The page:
Ofcom relied on a report from the NICC, a technical forum for the UK communications sector, Report into implementation of Secure Telephone Identity Revisited (STIR) in the UK, which stated that, without an IP network and a central database of numbers, STIR wouldn’t be much help.
It is possible to launch STIR without a numbering database, but this would only provide a pointer back to the network that originated a call, rather than whether they had any rights to use the associated CLI. Given the large volume of communications providers in the UK, this would be of limited value.
Given these circumstances, Ofcom has made plans to begin development of a numbering database, which would go live in 2022.
CLI authentication could then begin in 2022, with the expectation that it would grow over time until PSTN switch-off is complete around 2025.
ARCEP is the French communications regulator. They adopted a decision in 2019 to amend the French national number plan as follows:
- Relax the geographical restrictions attached to telephone number prefixes to enable portability
- Allow the introduction of an authentication mechanism to enable operators—if they so desire—to introduce authentication solutions.
ARCEP adopted a spam robocall preventive measure in 1 August 2019 that forbids the use of a geographical number (starting with 01 to 05) or a multi-purpose number (09) as the caller ID for international calls or messages when no authentication mechanism is in place.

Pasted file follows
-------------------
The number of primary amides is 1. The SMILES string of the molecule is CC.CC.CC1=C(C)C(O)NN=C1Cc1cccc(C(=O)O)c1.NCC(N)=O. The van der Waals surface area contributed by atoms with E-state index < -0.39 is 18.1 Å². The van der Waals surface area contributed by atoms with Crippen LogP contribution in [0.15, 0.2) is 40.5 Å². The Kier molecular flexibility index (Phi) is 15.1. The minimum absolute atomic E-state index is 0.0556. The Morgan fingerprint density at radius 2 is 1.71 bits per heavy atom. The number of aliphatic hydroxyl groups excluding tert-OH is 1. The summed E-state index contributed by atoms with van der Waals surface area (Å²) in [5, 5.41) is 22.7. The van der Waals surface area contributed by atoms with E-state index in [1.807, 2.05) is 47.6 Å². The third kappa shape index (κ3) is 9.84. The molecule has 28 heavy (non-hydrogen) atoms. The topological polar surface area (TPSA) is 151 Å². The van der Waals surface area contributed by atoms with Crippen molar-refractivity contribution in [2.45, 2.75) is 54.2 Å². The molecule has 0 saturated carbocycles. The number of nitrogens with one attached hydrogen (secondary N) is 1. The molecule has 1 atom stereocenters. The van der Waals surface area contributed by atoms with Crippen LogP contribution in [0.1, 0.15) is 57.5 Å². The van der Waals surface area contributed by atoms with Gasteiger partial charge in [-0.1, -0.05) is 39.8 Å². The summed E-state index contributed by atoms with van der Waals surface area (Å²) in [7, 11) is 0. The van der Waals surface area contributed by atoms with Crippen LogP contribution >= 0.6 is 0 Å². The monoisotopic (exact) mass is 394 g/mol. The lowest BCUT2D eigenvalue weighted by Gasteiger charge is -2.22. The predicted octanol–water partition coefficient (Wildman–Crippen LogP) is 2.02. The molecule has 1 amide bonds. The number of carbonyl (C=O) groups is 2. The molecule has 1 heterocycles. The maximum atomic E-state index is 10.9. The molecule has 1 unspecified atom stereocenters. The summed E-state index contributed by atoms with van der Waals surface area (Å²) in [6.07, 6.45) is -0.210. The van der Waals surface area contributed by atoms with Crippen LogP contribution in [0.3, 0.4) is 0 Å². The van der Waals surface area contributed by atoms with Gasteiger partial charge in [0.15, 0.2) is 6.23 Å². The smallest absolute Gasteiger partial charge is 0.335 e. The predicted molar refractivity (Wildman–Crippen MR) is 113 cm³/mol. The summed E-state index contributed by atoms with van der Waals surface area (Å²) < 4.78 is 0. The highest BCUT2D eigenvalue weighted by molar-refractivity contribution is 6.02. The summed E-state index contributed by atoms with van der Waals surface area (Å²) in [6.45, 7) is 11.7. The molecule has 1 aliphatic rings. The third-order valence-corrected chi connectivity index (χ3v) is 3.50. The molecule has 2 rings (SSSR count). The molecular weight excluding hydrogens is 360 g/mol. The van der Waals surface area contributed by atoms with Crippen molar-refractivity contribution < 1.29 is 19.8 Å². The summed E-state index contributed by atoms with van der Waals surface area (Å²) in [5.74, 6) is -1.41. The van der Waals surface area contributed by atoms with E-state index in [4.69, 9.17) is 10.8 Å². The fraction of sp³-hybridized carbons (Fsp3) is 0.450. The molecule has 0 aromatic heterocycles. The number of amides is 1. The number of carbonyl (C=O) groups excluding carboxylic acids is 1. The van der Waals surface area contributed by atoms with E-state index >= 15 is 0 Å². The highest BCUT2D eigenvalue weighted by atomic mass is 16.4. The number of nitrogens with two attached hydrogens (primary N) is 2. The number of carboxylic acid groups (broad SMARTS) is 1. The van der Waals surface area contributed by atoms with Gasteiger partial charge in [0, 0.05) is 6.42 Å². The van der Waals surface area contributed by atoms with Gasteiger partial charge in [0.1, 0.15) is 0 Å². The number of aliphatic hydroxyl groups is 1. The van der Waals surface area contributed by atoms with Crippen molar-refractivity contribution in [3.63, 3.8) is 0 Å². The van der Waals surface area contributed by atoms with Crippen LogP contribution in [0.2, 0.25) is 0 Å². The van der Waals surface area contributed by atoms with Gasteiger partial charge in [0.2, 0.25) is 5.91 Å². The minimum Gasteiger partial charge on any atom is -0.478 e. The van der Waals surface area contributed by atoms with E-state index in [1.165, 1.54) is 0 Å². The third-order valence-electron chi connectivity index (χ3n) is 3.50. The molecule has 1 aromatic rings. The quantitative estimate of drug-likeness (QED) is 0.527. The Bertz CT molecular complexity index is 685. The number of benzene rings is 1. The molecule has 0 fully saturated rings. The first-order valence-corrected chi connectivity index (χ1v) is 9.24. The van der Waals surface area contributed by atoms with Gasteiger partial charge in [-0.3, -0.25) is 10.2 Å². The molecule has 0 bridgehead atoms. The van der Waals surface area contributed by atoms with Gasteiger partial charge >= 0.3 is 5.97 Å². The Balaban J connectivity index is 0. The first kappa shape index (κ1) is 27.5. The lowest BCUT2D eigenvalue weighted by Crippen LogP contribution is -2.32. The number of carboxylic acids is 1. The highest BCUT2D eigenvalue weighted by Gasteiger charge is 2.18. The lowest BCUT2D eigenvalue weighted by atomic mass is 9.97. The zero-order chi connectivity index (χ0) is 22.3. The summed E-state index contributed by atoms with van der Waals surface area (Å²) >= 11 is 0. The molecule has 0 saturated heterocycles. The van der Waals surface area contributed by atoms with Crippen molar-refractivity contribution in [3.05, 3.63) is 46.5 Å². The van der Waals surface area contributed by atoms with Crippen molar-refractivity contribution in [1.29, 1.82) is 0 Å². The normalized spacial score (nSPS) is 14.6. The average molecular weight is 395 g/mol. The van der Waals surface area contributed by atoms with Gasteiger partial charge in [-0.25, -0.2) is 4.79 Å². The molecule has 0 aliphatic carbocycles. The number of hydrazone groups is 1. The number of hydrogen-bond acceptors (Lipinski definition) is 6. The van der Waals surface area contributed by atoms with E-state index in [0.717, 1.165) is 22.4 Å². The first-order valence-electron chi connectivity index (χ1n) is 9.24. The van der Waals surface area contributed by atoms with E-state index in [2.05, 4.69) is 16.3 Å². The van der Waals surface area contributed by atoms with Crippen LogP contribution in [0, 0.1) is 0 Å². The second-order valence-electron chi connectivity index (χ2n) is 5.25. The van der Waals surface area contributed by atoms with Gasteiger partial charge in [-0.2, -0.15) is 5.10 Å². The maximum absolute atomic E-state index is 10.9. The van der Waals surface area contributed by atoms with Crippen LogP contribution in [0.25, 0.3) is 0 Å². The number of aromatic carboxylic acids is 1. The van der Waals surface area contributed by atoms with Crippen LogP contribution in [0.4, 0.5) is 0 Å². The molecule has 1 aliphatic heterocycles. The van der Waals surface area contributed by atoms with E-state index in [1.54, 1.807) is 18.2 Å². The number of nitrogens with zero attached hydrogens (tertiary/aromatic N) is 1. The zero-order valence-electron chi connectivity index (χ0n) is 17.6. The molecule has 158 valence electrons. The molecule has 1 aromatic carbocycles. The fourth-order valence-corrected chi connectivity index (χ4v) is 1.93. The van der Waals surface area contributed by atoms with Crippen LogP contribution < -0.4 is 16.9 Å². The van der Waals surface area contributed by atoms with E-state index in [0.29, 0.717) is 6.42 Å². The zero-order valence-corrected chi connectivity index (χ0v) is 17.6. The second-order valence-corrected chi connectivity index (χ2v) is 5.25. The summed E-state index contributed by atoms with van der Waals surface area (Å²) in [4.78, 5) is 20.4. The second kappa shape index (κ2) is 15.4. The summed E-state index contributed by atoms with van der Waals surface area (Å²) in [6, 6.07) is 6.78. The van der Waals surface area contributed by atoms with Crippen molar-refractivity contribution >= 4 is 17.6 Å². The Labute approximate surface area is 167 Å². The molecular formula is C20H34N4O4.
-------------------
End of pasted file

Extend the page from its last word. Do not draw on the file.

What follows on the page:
The regulator also proposed a measure to forbid automated systems that make more calls and transmit more messages than they receive from using geographical numbers (starting with 01 to 05), mobile numbers (06-07) or multi-purpose numbers (09) as their caller ID.
Market players responded with concerns that the filtering solutions are not yet mature enough to handle this second requirement. They were concerned about blocking false positives.
ARCEP responded to these concerns by making this second measure take effect on 1 August 2019 only for mobile numbers (06-07). They postponed the second requirement for geographical numbers (01-05) and multi-purpose numbers (09) until 1 January 2021.